Few people in the United States get enough fiber in their diet, and fiber can be especially important for people with diabetes. A high fiber intake can lower fasting blood glucose levels, among other benefits.
Fiber is the part of a plant that the body cannot break down during digestion. Only about 5% of people in the United States have it in their diet.
Fiber supports health in a number of ways, including reducing that risk of heart disease. For people with diabetes, a high-fiber diet may have additional benefits.
In this article, learn about the relationship between fiber and diabetes and which foods are good sources of this plant nutrient.
The American Diabetes Association says that people with diabetes should follow the Dietary Guidelines for Americans 2020-2025.
They recommend that people over the age of 18 consume 22 to 35 grams (g) of fiber each day. They also give more specific goals, depending on a person’s gender and age.
A high-fiber diet can have significant benefits for people with diabetes. A Study Review 2018 found that higher fiber intake was related to slightly lower fasting blood glucose levels.
Other research suggests that a high-fiber diet can help control a person’s glycosylated hemoglobin levels. A glycosylated hemoglobin test shows a person’s average blood glucose level for a few months before the test. This indicates how well your diabetes is being managed over time.
Fiber can provide a number of other health benefits, for everyone. research indicates that you can:
- reduce the risks of developing:
- heart disease
- certain gastrointestinal diseases
- reduce potentially harmful low-density lipoprotein (LDL) cholesterol levels
- lower blood pressure
- improve insulin sensitivity
- support weight loss by increasing the feeling of fullness
Fiber comes in two forms: soluble and insoluble. Soluble fiber breaks down to form a gel-like substance in the stomach. Bacteria break it down further as it travels through the digestive tract.
This type absorbs cholesterol and fats from the diet. It helps lower LDL cholesterol levels and control blood glucose levels after a meal.
Insoluble fiber, on the other hand, does not break down and adds bulk to the stool, helping it move efficiently through the digestive tract.
Foods rich in fiber often contain both forms in varying amounts. Some good sources of fiber include:
- whole grains, such as:
- integral rice
- breads and whole grains
- dried fruit
Understand the fiber values on food labels
According to the Food and Drug Administration (FDA), foods labeled as “high” in fiber must contain at least 20% of the recommended daily value of fiber for a person, or at least 5 g in the defined serving.
For a product to advertise a “good” amount of fiber, it must contain at least 10% of the recommended daily value of fiber, or between 2.5 g and 5 g in the defined serving.
Certain snacks can help a person increase their fiber intake. The following snacks have good amounts of fiber, along with other nutrients.
Almonds contain unsaturated fats and healthy proteins. Also, a 1 ounce (oz) serving provides approx 4 g of fiber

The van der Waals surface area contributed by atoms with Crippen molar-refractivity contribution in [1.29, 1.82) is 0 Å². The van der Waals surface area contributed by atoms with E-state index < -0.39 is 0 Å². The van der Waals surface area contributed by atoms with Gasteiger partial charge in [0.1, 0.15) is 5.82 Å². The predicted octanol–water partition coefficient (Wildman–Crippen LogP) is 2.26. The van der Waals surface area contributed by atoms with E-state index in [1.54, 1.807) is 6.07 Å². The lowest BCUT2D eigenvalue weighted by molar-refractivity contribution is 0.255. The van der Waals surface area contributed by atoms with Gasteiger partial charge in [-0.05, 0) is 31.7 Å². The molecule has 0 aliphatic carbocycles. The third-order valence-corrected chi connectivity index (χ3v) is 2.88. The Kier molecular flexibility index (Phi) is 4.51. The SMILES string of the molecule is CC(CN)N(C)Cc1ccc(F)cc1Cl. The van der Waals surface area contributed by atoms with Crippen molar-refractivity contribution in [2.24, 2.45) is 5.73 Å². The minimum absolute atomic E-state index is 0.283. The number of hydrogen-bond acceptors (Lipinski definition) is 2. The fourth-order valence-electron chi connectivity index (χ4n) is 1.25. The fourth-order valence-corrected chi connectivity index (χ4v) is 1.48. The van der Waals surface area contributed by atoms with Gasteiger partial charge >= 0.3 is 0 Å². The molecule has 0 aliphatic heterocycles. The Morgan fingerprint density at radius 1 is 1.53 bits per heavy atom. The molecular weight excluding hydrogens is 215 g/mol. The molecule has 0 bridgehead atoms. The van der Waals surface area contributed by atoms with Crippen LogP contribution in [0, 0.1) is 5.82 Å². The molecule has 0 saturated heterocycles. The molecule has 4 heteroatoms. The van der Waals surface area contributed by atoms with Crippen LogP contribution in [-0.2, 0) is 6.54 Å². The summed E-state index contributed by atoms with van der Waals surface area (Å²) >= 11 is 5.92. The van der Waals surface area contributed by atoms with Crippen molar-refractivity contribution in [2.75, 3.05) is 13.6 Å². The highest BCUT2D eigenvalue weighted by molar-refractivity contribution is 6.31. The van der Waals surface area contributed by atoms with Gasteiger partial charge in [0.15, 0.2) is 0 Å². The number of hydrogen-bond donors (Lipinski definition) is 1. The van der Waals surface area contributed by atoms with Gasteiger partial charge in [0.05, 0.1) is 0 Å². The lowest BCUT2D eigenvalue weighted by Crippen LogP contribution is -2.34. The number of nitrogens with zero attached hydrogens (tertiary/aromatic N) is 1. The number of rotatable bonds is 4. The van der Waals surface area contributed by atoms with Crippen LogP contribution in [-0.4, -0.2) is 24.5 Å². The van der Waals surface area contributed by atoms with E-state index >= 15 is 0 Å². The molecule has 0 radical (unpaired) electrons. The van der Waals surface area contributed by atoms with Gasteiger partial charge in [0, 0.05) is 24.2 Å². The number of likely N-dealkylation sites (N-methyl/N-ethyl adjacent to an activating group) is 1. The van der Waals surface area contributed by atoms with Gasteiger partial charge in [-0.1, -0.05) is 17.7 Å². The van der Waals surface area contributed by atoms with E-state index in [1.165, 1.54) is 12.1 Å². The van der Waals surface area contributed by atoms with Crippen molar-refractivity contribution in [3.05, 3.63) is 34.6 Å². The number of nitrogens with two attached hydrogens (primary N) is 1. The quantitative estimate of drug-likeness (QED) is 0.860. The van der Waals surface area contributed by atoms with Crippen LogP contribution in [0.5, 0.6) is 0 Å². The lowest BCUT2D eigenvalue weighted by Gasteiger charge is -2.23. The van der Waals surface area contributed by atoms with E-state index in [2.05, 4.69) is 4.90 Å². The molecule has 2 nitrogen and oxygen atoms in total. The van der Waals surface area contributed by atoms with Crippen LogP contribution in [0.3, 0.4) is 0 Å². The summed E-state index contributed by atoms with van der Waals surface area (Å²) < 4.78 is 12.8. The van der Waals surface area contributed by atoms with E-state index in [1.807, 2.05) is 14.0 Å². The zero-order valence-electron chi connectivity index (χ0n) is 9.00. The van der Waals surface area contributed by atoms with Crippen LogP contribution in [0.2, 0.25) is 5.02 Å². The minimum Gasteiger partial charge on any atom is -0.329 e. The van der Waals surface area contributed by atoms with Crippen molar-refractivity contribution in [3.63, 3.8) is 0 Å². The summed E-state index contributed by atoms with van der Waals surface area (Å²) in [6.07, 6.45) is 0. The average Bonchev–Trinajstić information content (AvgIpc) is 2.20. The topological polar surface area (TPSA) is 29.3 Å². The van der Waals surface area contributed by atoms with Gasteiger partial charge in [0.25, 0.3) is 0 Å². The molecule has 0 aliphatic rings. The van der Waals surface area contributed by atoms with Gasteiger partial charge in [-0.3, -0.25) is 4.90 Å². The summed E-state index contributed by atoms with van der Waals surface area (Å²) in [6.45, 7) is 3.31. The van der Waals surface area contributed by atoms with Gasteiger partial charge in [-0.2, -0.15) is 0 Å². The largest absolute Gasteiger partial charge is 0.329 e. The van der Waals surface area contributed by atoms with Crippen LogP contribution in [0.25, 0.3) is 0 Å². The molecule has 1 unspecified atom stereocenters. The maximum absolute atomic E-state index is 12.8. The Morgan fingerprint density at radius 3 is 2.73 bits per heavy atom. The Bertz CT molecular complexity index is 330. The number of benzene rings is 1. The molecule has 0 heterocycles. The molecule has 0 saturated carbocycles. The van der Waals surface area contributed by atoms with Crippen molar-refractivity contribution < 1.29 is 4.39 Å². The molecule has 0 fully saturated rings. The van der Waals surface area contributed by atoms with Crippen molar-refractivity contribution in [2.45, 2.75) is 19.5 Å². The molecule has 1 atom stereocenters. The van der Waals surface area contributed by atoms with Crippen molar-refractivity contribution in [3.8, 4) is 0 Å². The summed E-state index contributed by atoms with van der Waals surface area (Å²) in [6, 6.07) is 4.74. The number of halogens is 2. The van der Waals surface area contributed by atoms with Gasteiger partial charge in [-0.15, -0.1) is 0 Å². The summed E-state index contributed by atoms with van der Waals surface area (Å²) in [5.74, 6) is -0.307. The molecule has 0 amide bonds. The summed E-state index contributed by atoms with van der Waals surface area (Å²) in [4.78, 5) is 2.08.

Opt for raw almonds and avoid toasted ones with added flavors, salt or sugar.
Popcorn with air
Although some popcorn is loaded with butter, salt, sugar and other unhealthy add-ins, plain popcorn can be a healthy snack.
It’s also a relatively substantial source of fiber, with about 1 cup 1.15 g.
Chia seeds are a great source of fiber, with approx 5g in each spoonful. These seeds work well in salads, yogurt, cereal or baked goods.
Hummus is made with chickpeas, which provide approx 13g of fiber per cup.
A person can make hummus at home relatively easily. Or, opt for store-bought varieties, which come in many flavors.
An average banana has approx 3.3 g of fiber A person can add slices to oatmeal or combine it with peanut butter.
Many people with diabetes need to control their carbohydrate intake. In the list above, almonds, hummus, and chia seeds are high in fiber and contain lower amounts of carbohydrates.
There are many ways to add fiber-rich foods to your meals. Find some ideas below:
Oats with berries
To get the most fiber from oatmeal, it’s best to choose minimally processed steel-cut or rolled oats, rather than quick-cooking products. Half a cup of rolled oats contains about 5g of fiber
Oatmeal topping with berries can increase fiber intake and add sweetness. A cup of berries just finished 3g of fiber
A salad with dark greens
Dark greens such as spinach and kale are rich in vitamins and can form the basis of salads or side dishes.
Kale contains approx 4.1 g of fiber per 100 g portion. Add an olive oil vinaigrette and some nuts, vegetables or fruit.
Baked Sweet Potatoes
Sweet potatoes contain approx 2.7 g of fiber per 100 g portion.
The toppings make the difference. Opt for baked potatoes or fries with healthy toppings, such as low-fat cheese or spices and herbs.
Lentils are a staple in soups and grain dishes. They contain approx 7 g of fiber for each 35 g portion.
These contain approx 3.4 g of fiber per cup. Brussels sprouts cook well in the fryer or oven. Or, a person can saute them in olive oil with spices, herbs, lemon, Parmesan cheese or garlic.
Most plant foods contain fiber. The following are foods with a high fiber content:
Fiber can play an important role in managing type 2 diabetes by promoting healthy blood sugar levels. Getting enough fiber can also reduce the risk of other chronic conditions, including heart disease.
Many plant foods contain significant amounts of fiber and are relatively easy to incorporate into snacks and meals.
Whenever possible, opt for fresh, unprocessed foods and make snacks and meals at home.